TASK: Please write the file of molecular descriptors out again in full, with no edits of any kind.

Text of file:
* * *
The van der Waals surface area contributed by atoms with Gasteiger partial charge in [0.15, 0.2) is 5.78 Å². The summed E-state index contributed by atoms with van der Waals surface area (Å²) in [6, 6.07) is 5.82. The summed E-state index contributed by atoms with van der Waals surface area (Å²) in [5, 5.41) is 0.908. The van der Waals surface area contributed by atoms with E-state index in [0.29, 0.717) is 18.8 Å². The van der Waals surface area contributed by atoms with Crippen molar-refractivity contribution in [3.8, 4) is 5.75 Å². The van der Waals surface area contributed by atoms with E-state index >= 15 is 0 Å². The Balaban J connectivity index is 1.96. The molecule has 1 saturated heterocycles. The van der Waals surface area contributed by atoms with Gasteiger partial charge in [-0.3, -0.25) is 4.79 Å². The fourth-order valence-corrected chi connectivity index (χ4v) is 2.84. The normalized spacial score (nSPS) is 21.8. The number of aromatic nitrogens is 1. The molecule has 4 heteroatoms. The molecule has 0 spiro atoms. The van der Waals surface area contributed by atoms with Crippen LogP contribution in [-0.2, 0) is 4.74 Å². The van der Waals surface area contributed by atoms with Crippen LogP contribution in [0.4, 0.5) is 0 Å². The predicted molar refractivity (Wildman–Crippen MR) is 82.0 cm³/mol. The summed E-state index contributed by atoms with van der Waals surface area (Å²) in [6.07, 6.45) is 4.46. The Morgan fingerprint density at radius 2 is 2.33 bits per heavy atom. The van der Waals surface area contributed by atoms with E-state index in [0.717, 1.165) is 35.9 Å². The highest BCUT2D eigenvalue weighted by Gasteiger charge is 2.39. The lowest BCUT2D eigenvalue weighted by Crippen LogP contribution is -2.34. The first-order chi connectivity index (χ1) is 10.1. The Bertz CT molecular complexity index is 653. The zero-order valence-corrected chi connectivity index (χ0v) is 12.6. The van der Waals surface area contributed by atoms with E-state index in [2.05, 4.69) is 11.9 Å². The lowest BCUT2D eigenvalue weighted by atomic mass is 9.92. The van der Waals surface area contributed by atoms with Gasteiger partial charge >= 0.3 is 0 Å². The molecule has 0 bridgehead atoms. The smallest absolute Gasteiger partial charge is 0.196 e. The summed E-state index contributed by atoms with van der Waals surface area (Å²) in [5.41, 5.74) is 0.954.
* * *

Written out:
The van der Waals surface area contributed by atoms with Gasteiger partial charge in [0.15, 0.2) is 5.78 Å². The summed E-state index contributed by atoms with van der Waals surface area (Å²) in [6, 6.07) is 5.82. The summed E-state index contributed by atoms with van der Waals surface area (Å²) in [5, 5.41) is 0.908. The van der Waals surface area contributed by atoms with E-state index in [0.29, 0.717) is 18.8 Å². The van der Waals surface area contributed by atoms with Crippen molar-refractivity contribution in [3.8, 4) is 5.75 Å². The van der Waals surface area contributed by atoms with E-state index >= 15 is 0 Å². The Balaban J connectivity index is 1.96. The molecule has 1 saturated heterocycles. The van der Waals surface area contributed by atoms with Gasteiger partial charge in [-0.3, -0.25) is 4.79 Å². The fourth-order valence-corrected chi connectivity index (χ4v) is 2.84. The normalized spacial score (nSPS) is 21.8. The number of aromatic nitrogens is 1. The molecule has 4 heteroatoms. The molecule has 0 spiro atoms. The van der Waals surface area contributed by atoms with Crippen LogP contribution in [-0.2, 0) is 4.74 Å². The van der Waals surface area contributed by atoms with Crippen LogP contribution in [0.4, 0.5) is 0 Å². The predicted molar refractivity (Wildman–Crippen MR) is 82.0 cm³/mol. The summed E-state index contributed by atoms with van der Waals surface area (Å²) in [6.07, 6.45) is 4.46. The Morgan fingerprint density at radius 2 is 2.33 bits per heavy atom. The van der Waals surface area contributed by atoms with E-state index in [0.717, 1.165) is 35.9 Å². The highest BCUT2D eigenvalue weighted by Gasteiger charge is 2.39. The lowest BCUT2D eigenvalue weighted by Crippen LogP contribution is -2.34. The first-order chi connectivity index (χ1) is 10.1. The Bertz CT molecular complexity index is 653. The zero-order valence-corrected chi connectivity index (χ0v) is 12.6. The van der Waals surface area contributed by atoms with E-state index in [2.05, 4.69) is 11.9 Å². The lowest BCUT2D eigenvalue weighted by atomic mass is 9.92. The van der Waals surface area contributed by atoms with Gasteiger partial charge >= 0.3 is 0 Å². The molecule has 0 bridgehead atoms. The smallest absolute Gasteiger partial charge is 0.196 e. The summed E-state index contributed by atoms with van der Waals surface area (Å²) in [5.41, 5.74) is 0.954.